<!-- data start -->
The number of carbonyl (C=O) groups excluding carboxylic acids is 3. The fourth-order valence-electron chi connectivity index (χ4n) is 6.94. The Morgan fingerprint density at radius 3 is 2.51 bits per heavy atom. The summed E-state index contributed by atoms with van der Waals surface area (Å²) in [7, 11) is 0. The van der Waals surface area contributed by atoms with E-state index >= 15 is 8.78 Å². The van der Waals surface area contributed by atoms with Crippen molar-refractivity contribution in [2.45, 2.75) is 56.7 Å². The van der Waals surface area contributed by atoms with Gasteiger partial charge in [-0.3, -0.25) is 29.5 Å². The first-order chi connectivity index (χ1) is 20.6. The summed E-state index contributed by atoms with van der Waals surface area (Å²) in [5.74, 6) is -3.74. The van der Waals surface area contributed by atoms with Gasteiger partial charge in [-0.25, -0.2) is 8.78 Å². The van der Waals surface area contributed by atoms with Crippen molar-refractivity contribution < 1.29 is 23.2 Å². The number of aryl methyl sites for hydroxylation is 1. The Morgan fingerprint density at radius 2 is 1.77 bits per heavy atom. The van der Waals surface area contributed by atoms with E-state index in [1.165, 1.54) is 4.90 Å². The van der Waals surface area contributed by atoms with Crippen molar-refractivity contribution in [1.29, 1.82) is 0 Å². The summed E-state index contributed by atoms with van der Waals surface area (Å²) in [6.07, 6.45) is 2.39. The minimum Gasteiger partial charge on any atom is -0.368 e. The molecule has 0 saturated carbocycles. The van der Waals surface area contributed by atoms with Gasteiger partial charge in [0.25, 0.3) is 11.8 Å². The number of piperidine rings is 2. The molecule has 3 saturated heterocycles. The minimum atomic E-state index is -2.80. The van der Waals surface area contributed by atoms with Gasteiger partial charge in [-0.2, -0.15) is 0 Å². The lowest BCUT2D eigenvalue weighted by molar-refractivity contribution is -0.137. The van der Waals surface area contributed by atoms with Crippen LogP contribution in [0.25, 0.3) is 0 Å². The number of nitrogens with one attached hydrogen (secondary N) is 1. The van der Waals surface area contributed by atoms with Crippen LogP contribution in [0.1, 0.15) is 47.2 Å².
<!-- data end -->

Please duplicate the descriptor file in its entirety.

The number of carbonyl (C=O) groups excluding carboxylic acids is 3. The fourth-order valence-electron chi connectivity index (χ4n) is 6.94. The Morgan fingerprint density at radius 3 is 2.51 bits per heavy atom. The summed E-state index contributed by atoms with van der Waals surface area (Å²) in [7, 11) is 0. The van der Waals surface area contributed by atoms with E-state index >= 15 is 8.78 Å². The van der Waals surface area contributed by atoms with Crippen molar-refractivity contribution in [2.45, 2.75) is 56.7 Å². The van der Waals surface area contributed by atoms with Gasteiger partial charge in [-0.3, -0.25) is 29.5 Å². The first-order chi connectivity index (χ1) is 20.6. The summed E-state index contributed by atoms with van der Waals surface area (Å²) in [5.74, 6) is -3.74. The van der Waals surface area contributed by atoms with Gasteiger partial charge in [-0.25, -0.2) is 8.78 Å². The van der Waals surface area contributed by atoms with Crippen molar-refractivity contribution < 1.29 is 23.2 Å². The number of aryl methyl sites for hydroxylation is 1. The Morgan fingerprint density at radius 2 is 1.77 bits per heavy atom. The van der Waals surface area contributed by atoms with E-state index in [1.165, 1.54) is 4.90 Å². The van der Waals surface area contributed by atoms with Crippen molar-refractivity contribution in [1.29, 1.82) is 0 Å². The summed E-state index contributed by atoms with van der Waals surface area (Å²) in [6.07, 6.45) is 2.39. The minimum Gasteiger partial charge on any atom is -0.368 e. The molecule has 0 saturated carbocycles. The van der Waals surface area contributed by atoms with Gasteiger partial charge in [0.25, 0.3) is 11.8 Å². The number of piperidine rings is 2. The molecule has 3 saturated heterocycles. The minimum atomic E-state index is -2.80. The van der Waals surface area contributed by atoms with Gasteiger partial charge in [-0.2, -0.15) is 0 Å². The lowest BCUT2D eigenvalue weighted by molar-refractivity contribution is -0.137. The van der Waals surface area contributed by atoms with Crippen LogP contribution in [0.25, 0.3) is 0 Å². The number of nitrogens with one attached hydrogen (secondary N) is 1. The van der Waals surface area contributed by atoms with Crippen LogP contribution in [0.1, 0.15) is 47.2 Å².